You can hear the collective groan at the prospect of Winston Peters dragging out parallel coalition talks with National and Labour for over two months in order to get a government as he did in 1996.

The way the coalition was put together soured perceptions about it from the start and it never recovered.

Peters has learned lessons from that experience about the tolerance of the public. He is unlikely to antagonise them that way again.

But there are bound to be new ways of antagonising the public.


Already the possibility of Peters entertaining a coalition with Labour and the Greens with a razor-thin majority instead of the larger National Party with a plump majority will be perplexing many people.

Those people are not just diehard Tories, who have a vested interest in overstating what has been a practice rather than a convention - that the largest party has formed the Government.

Peters' problem is that he does little to prepare the voting public for post-election processes under MMP.

His default position is refusal to discuss anything like that and insult those who ask.

Newsroom, however, managed to extract an assurance from him in July that he wanted any decision made by October 12, that being the date on which constituency MPs are declared.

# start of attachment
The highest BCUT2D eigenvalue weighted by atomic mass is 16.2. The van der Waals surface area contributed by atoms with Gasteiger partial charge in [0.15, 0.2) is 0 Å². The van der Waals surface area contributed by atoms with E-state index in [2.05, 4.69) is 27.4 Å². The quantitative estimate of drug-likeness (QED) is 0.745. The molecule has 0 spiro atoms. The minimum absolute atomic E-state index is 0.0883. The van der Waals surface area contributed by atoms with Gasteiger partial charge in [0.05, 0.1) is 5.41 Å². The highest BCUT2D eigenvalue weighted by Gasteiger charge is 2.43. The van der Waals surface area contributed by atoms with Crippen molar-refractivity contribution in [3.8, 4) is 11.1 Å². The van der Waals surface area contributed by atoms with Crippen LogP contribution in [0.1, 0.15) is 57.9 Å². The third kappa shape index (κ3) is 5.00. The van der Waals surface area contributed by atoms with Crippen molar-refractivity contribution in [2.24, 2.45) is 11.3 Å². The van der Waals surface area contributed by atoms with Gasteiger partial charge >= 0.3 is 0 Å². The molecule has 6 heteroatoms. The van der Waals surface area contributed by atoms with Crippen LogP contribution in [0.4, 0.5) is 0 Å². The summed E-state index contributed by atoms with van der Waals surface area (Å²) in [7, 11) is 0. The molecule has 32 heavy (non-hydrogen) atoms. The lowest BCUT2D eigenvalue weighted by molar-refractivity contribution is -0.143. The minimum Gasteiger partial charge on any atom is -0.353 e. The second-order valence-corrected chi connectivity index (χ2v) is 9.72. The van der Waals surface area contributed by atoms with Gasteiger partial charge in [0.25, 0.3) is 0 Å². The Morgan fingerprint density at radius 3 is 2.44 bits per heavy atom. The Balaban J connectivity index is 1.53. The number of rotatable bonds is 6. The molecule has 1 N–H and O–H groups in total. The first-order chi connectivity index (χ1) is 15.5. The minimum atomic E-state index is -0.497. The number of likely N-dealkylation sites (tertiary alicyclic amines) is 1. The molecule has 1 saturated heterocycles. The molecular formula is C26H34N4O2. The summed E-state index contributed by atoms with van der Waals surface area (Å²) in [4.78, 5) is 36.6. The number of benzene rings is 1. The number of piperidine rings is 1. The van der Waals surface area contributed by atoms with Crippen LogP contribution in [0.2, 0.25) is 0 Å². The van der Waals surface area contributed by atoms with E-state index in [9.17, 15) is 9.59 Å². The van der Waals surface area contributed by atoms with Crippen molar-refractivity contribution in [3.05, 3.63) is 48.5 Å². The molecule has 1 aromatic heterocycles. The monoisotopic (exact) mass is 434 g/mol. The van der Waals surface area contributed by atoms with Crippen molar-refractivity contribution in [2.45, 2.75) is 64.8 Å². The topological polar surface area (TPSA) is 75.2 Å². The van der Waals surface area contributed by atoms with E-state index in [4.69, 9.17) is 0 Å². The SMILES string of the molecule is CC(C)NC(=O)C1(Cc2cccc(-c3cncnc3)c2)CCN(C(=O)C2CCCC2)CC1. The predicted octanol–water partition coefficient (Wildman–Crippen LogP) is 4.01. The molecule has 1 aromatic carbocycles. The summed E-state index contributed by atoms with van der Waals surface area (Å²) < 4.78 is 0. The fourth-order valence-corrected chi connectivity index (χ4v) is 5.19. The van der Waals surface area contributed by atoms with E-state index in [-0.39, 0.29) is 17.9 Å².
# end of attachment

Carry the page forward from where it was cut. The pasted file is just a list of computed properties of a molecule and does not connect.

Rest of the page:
It may have sounded sensible at the time. But in fact three working weeks for two separate sets of talks may be woefully little time to conduct complex talks and make a decision.

Peters was entitled to call for patience by the public in this process.

But if it takes too long, there may be increasing pressure on National to try to deal with the Greens - despite the party's insistence it would not be possible.

Peters faces the complicating factor that these talks will happen in a period of upheaval for his party, which lost five sitting MPs at the election.

Already there has been trouble in the ranks: Richard Prosser has disregarded Peters' public instructions on election night and started to bad-mouth Peters, and says the leader wants to go with Labour.

The coalition discussions between Helen Clark and Peters in 2005 were far briefer than in 1996. But that is no indication that they will be as simple in 2017.

The alternative on offer, a complete mishmash of parties including Don Brash, Tariana Turia and Peters, was instantly dismissed as not a credible option.

Clark was the only option, knew what she wanted and did the business swiftly.

This may be a much longer ride.